A good and thorough analysis. One criticism that I can foresee however is the variation values are variations on the current, installed metered wind base of 5GW. As the base of installed wind power expands towards the 28GW 2020 target these absolute values of swing will increase in turn – a simple pro rata would suggest 250MW as an average, likely still far below demand swings, but it will no longer be a factor of 10 below the demand side swings.

  5. Scott Luft’s avatar

    I’d challenge you to think this through conceptually treating the cost of electricity as relevant – meaning efforts would be made to control costs if real inflation in the sector was significant.
    If the wind turbines are not expected to be productive at peak demand periods, that means there will be more generator capacity, and therein lies the issue. Who will develop next generation coal and gas plants to run at 10% capacity factors instead of 80% capacity factors?
    I think it is a highly questionable premise that a grid with any wind will, not could, but will, end up with as few emissions as a grid that took the base demand level, met that base load with what hydro is available, and nuclear, and developed the remaining need as efficiently as possible allowing greater capital investments in fossil plants (hopefully moving to carbon capture and combined heat and power).
    The statements about demand variability being of greater magnitude than the variability in the wind supply is not well thought out. The two do combine at times; ‘must take’ renewables are essentially negative load. Sometimes they lessen load a lot, sometimes a little, and sometimes they will be moving from a lot to a little as actual load is also increasing.
    The argument has been that the need for companion dispatchable generation makes nuclear power and renewables incompatible, but I suggest it’s true of any high capital cost generation.

  6. Paul Dodgshun’s avatar
    Date: 28/09/12
    Professor Gordon Hughes responds: 
    5. This is the first point where the Goodall-Lynas evidence is incomplete. It relies upon data about the plants which are supplying electricity to the grid. It takes no account of the CO2 emissions of plants that are operating as spinning reserve. For simplicity, let us suppose that all spinning reserve is provided by gas combined cycle plants (CCGTs). If changes in wind output are balanced by changes in the level of spinning reserve, then the total amount of gas that is burned – and, thus, CO2 emissions – is completely independent of change in wind output. In terms of the Goodall-Lynas evidence, higher levels of wind generation displace gas generation one-for-one. But, there is absolutely no saving in CO2 emissions because the gas plants carry on running as before but they are just feeding less electricity into the grid. The reason for the error is that their figures take no account of what is happening in the parts of the electricity system that they have ignored.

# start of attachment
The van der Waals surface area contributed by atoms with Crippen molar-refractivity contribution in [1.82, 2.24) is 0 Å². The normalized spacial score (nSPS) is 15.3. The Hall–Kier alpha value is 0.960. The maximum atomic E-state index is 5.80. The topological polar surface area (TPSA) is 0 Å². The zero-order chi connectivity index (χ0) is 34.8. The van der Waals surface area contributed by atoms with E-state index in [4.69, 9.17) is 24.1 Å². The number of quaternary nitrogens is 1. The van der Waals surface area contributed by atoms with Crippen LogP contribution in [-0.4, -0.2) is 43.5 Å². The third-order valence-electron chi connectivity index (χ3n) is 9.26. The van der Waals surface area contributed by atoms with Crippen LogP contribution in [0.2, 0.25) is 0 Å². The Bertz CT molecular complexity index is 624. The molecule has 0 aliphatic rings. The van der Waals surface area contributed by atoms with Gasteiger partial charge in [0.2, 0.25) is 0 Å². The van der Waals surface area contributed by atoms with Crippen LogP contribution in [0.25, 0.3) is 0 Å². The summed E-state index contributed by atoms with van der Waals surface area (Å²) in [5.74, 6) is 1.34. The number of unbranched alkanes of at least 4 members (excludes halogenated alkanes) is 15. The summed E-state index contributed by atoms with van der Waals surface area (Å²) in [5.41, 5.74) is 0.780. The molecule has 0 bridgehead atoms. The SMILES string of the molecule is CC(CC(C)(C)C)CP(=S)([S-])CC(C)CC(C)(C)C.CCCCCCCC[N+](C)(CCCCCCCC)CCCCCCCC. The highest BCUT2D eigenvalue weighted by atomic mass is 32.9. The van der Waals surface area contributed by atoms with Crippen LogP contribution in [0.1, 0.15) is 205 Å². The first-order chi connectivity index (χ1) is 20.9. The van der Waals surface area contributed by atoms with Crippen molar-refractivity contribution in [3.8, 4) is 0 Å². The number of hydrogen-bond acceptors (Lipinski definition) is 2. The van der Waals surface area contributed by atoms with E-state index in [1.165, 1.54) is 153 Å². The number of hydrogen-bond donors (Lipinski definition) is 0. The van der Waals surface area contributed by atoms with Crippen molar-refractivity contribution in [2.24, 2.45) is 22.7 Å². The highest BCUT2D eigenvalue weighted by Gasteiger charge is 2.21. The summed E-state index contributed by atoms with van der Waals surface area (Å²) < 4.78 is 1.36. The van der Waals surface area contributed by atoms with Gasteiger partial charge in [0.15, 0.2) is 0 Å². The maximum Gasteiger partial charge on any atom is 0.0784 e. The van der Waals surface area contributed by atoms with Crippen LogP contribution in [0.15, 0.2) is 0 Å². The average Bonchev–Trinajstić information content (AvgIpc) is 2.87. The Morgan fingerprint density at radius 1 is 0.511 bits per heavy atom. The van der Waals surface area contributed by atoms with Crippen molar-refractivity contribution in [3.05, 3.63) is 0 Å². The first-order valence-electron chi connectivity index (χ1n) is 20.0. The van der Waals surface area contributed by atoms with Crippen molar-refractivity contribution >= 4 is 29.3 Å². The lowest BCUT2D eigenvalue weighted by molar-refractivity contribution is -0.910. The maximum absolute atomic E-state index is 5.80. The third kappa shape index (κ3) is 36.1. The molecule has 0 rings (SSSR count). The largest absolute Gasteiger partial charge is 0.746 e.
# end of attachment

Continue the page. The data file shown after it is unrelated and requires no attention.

‘If changes in wind output are balanced by changes in the level of spinning reserve, then the total amount of gas that is burned … is completely independent of change in wind output.’
    NO: This statement is flawed. ‘Spinning spare’ does not consume fuel. It is a lost opportunity to consume fuel and sell electricity, whilst being essential to the system. Use the ‘spinning spare’ and the CO2 emissions rise as the fuel burn rate rises.

    ‘… , higher levels of wind generation displace gas generation one-for-one.’
    YES: For grid connected units this statement is true.

    ‘But, there is absolutely no saving in CO2 emissions because the gas plants carry on running as before but they are just feeding less electricity into the grid.’
    NO – higher levels of wind that increase wind generation reduce gas plant power in this scenario, so CO2 emissions are saved .

    The electrical power generated in a fossil fired generator is proportional to the rate at which fuel is burned. Double the fuel flow and the electricity output doubles. ‘Spinning spare’ is deliberately created by not taking a unit to full power. To raise power further, and thus reduce ‘spinning spare’, requires the fuel flow rate to increase.

    This is no different to making a car go faster by pushing down on the accelerator. Push the accelerator, the fuel flow rate to the engine increases; that increases the engine power which makes the car accelerate to a higher speed.

    I am not sure what this does to the rest of the professor’s argument; I stopped at this point.